I'm pretty sure Blacksad has been on my To Be Read list for four or five years. In fact, I'm pretty sure it's been on multiple VERSIONS of my To Be Read list, concurrently, over those years.
Thanks to Laura's crackerjack librarian skills (about whom and which, another post is coming soon), she somehow intuited that this was the day/month/year that we were going to finally read Blacksad. She's been reading lots of newly published graphic novels that get reviewed well in the prepub journals, and she's also going back to catch up on the classics as time permits. Lucky me, when she brings something home that has eluded my attention!
I narrowly missed owning copies of some of the earlier-in-print US editions of Blacksad when I represented the late & lamented Byron Preiss' publishing company, iBooks at PGW. But then Byron died, and iBooks entered bankruptcy and was dissolved shortly thereafter.
by Juan Diaz Canales
illustrated by Juanjo Guarnido
Dark Horse Comics | 9781595823939 | $29.99 | June 2010
So. Three short terrific mid-century detective graphic stories, drawing from but not infringing on, the greats such as Raymond Chandler and Dashiell Hammett. John Blacksad is a P.I., the classic outsider gumshoe who keeps sticking his whiskers where it doesn't belong, a lover of ladies, and always, a punching bag for the tough guys he comes up against.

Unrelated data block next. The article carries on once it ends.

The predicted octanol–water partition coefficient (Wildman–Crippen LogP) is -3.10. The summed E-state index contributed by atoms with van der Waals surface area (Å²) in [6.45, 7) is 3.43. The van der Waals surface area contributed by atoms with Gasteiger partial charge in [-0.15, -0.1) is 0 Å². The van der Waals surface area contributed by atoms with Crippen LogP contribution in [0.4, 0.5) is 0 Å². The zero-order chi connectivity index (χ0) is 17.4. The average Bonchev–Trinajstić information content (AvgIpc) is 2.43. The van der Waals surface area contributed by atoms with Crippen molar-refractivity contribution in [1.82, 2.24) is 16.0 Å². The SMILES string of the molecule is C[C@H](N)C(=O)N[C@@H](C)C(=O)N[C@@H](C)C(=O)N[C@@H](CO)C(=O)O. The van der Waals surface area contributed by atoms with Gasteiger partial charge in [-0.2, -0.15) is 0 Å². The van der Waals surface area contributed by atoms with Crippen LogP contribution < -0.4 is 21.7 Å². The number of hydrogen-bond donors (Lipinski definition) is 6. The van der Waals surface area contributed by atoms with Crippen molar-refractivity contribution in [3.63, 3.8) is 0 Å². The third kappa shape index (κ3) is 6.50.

He comes up against small town racism, the Red Menace, and naturally, murder. He faces down cold-blooded bigwigs, squawking senators, and complicated family histories with equal aplomb.
And what has made Blacksad such a notoriously beloved graphic work since the first story was published back in 2000 is that Diaz Canales and his collaborator, Guarnido, execute all this classic 1950s homage with wonderfully anthropomorphised characters. Blacksad is a cat. The reporter who sticks close to his side, ferreting out the scandals for the local rag is a ferret. The villainous stand-in for Senator McCarthy in the Red Scare episode is a rooster.
The introduction to this Dark Horse edition is by comics legend Jim Steranko, who helps to put the anthropomorphism in perspective – this is more than mere stereotyping. Similar to Maus' note-perfect interpretation of the Holocaust by Spiegelman as cat-and-mouse drama, the characters' animal races in Blacksad help to illuminate their characters. And because this is noir, everyone acts according to their character.
This Dark Horse edition combines all three episodes, including the first English language publication of part three, Red Soul.
FURTHER READING & RESEARCH: